So in other words: your test says I made it slower?

Am 03.09.2016 21:14 schrieb "Dave Thomas" notifications@github.com:

What about compiling the compiler, how much does that save?


You are receiving this because you were mentioned.
Reply to this email directly, view it on GitHub
#1514 (comment),
or mute the thread
https://github.com/notifications/unsubscribe-auth/AADgNPOCGXJeEvELcCPVVkrW3W-refyfks5qmcchgaJpZM4Jz5qL
.

@vasily-kirichenko

This comment has been minimized.

Copy link
Contributor

commented Sep 4, 2016

@forki yes
@7sharp9 if you give me a command line args for fsc, I will run it :) It's not that easy these days since everything is done via .net core magic, I could not find anything useful in std out compiling the compiler inside VS.

@forki

This comment has been minimized.

Copy link
Contributor Author

commented Sep 4, 2016

10 full compile runs of Paket.Core:

  • on master: average 10.6s
  • on this PR: 10.2s

but it has lot of variance so I think this not a good metric

@forki

This comment has been minimized.

Copy link
Contributor Author

commented Sep 4, 2016

@7sharp9 same here no idea how to call fsc.exe to compile fsc.exe - this is now fully hidden in magic

@forki forki changed the title Faster name resolution + more predictions Faster name resolution Sep 4, 2016

@vasily-kirichenko

This comment has been minimized.

Copy link
Contributor

commented Sep 4, 2016

What about a ps/fake script which:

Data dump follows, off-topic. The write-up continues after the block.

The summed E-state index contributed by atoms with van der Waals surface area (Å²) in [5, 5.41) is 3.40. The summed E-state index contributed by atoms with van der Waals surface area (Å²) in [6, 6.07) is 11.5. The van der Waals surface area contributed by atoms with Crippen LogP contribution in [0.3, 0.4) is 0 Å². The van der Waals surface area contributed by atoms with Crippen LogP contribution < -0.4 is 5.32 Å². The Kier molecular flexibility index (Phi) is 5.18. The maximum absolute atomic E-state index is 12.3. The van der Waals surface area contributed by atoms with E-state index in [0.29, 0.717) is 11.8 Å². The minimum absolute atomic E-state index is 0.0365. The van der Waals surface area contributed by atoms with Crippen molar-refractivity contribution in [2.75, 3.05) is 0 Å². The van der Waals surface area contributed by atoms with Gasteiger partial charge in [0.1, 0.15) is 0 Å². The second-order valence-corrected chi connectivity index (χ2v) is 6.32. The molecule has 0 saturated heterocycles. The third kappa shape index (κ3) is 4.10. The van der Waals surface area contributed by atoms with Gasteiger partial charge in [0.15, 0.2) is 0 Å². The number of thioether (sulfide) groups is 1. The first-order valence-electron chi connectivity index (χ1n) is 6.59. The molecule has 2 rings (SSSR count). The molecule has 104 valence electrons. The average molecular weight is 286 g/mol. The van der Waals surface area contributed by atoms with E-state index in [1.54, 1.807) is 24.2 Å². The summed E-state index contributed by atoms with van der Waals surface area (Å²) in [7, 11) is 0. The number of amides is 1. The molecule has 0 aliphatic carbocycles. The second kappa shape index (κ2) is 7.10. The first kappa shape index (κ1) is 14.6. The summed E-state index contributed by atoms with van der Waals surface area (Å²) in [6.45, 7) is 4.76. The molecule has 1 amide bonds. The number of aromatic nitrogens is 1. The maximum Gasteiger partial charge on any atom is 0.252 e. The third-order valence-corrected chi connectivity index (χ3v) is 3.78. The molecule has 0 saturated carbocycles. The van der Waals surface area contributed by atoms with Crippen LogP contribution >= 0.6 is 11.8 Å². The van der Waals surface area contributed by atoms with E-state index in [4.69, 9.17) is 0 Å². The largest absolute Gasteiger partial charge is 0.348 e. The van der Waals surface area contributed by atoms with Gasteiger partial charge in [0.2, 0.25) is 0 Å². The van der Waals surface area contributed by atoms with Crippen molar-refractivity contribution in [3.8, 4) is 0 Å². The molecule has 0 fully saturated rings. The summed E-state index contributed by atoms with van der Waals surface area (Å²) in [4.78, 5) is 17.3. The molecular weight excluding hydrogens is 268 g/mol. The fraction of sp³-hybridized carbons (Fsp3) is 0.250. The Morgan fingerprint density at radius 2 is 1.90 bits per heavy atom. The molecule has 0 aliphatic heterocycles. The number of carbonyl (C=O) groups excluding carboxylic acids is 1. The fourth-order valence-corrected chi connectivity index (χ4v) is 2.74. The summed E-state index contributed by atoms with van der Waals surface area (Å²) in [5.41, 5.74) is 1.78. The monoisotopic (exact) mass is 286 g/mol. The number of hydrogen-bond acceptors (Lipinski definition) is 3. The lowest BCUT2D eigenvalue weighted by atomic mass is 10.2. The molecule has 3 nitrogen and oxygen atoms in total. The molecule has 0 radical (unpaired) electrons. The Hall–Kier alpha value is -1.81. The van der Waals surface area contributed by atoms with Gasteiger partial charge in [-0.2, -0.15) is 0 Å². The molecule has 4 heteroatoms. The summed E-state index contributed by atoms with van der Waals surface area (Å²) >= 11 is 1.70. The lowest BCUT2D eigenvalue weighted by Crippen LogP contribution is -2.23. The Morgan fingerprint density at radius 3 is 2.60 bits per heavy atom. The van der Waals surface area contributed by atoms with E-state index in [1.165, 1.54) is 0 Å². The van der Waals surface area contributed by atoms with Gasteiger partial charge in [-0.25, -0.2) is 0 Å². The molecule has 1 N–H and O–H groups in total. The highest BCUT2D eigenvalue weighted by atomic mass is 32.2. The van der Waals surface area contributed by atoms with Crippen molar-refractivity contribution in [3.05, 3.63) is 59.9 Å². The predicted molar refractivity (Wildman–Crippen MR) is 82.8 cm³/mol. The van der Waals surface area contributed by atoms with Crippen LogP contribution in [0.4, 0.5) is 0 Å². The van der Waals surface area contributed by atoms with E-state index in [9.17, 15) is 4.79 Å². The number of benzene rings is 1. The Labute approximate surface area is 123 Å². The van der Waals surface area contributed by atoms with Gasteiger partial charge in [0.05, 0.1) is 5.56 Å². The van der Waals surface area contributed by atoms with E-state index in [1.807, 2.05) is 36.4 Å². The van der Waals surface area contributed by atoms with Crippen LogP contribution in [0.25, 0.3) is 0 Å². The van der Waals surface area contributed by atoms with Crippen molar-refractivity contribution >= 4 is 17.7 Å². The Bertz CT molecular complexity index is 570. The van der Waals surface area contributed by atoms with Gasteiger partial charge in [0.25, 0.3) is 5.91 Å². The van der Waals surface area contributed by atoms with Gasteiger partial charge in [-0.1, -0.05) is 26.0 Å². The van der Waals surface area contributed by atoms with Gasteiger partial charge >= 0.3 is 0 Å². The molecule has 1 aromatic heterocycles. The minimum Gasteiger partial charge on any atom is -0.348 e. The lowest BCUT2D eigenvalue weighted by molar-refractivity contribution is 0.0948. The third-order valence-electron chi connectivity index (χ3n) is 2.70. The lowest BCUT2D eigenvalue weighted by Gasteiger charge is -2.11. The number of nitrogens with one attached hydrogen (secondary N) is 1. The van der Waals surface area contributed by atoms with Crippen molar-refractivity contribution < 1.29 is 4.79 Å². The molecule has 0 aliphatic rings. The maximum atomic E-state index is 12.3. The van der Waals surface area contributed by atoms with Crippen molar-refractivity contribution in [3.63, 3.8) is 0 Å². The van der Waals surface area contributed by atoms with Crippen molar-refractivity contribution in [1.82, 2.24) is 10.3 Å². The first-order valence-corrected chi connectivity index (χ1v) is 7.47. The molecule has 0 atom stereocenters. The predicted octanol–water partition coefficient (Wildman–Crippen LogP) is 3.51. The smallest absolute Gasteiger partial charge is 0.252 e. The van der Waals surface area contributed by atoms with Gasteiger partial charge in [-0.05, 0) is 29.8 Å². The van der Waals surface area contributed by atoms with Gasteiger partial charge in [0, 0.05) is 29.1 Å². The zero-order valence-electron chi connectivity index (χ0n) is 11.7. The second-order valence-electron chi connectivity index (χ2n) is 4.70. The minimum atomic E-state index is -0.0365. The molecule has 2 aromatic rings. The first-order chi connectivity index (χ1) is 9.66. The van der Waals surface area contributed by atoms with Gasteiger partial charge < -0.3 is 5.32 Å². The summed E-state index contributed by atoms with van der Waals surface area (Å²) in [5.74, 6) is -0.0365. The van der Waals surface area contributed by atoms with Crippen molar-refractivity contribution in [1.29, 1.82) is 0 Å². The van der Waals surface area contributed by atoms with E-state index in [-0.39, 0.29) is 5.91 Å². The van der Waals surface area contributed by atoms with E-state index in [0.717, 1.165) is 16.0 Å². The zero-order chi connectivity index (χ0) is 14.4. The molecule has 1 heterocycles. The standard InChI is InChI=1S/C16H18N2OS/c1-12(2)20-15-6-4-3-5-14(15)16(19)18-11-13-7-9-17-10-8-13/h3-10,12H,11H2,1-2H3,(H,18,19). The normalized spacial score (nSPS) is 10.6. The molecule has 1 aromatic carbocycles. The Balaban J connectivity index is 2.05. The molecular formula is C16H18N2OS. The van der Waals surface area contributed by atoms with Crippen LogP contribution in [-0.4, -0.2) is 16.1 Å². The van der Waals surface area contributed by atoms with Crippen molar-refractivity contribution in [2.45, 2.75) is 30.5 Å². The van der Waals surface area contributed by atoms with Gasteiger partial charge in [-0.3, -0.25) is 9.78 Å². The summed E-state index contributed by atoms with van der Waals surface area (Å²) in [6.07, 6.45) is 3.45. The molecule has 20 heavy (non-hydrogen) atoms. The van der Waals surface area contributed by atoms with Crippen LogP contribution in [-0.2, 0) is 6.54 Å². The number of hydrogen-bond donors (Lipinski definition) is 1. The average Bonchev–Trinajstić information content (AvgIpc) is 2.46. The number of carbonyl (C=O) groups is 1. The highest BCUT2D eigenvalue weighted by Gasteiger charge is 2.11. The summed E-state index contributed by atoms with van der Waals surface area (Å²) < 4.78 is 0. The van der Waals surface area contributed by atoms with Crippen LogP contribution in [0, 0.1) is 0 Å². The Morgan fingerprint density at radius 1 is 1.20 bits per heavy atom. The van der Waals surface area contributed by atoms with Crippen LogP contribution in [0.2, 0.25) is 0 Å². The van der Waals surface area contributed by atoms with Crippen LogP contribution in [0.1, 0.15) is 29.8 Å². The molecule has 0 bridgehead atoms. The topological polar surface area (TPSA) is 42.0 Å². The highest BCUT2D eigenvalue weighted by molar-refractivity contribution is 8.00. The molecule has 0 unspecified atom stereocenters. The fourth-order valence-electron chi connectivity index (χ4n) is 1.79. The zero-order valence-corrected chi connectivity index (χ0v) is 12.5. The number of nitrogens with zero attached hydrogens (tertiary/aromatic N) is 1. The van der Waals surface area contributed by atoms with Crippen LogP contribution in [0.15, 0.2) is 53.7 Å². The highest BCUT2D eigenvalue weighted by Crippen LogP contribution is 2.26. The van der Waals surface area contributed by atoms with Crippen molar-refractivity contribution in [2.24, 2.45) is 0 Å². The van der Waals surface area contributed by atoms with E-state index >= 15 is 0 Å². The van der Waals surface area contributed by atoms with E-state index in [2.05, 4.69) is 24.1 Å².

• git clone / fetch ~10 large F# GitHub repos
  • paket restore for all of them
  • compiles each of them 5 times in a row with a given fsc.exe + all the surrounding assemblies
  • creates a report with timings
  • iterate all the steps for a given set of folders where the compiler and stuff lay
@forki

This comment has been minimized.

Copy link
Contributor Author

commented Sep 4, 2016

yes that sounds like good idea. I will try to write that today. Which projects could we use?

@forki forki closed this Sep 4, 2016

@forki forki reopened this Sep 4, 2016

@vasily-kirichenko

This comment has been minimized.

Copy link
Contributor

commented Sep 4, 2016

Paket, FAKE, all of mbrace repos, fsharp.data, fsharpx.xxx, FCS (if it's possible to build it without DNC magic), F# Lint, all the popular TPs, like SqlClient, Swagger, AzureStorage. I think it's not very important what you choose.

@7sharp9

This comment has been minimized.

Copy link
Contributor

commented Sep 4, 2016

So build.cmd is now obsolete, having an easily buildable compiler is the most important thing.

@forki

This comment has been minimized.

Copy link
Contributor Author

commented Sep 4, 2016

@7sharp9 what?

@7sharp9

This comment has been minimized.

Copy link
Contributor

commented Sep 4, 2016

@forki

This comment has been minimized.

Copy link
Contributor Author

commented Sep 4, 2016

@forki

This comment has been minimized.

Copy link
Contributor Author

commented Sep 4, 2016

image

the 1bf329f is this PR

So there is improvement.

Next step: make FSharpPerf run on a CI.

@vasily-kirichenko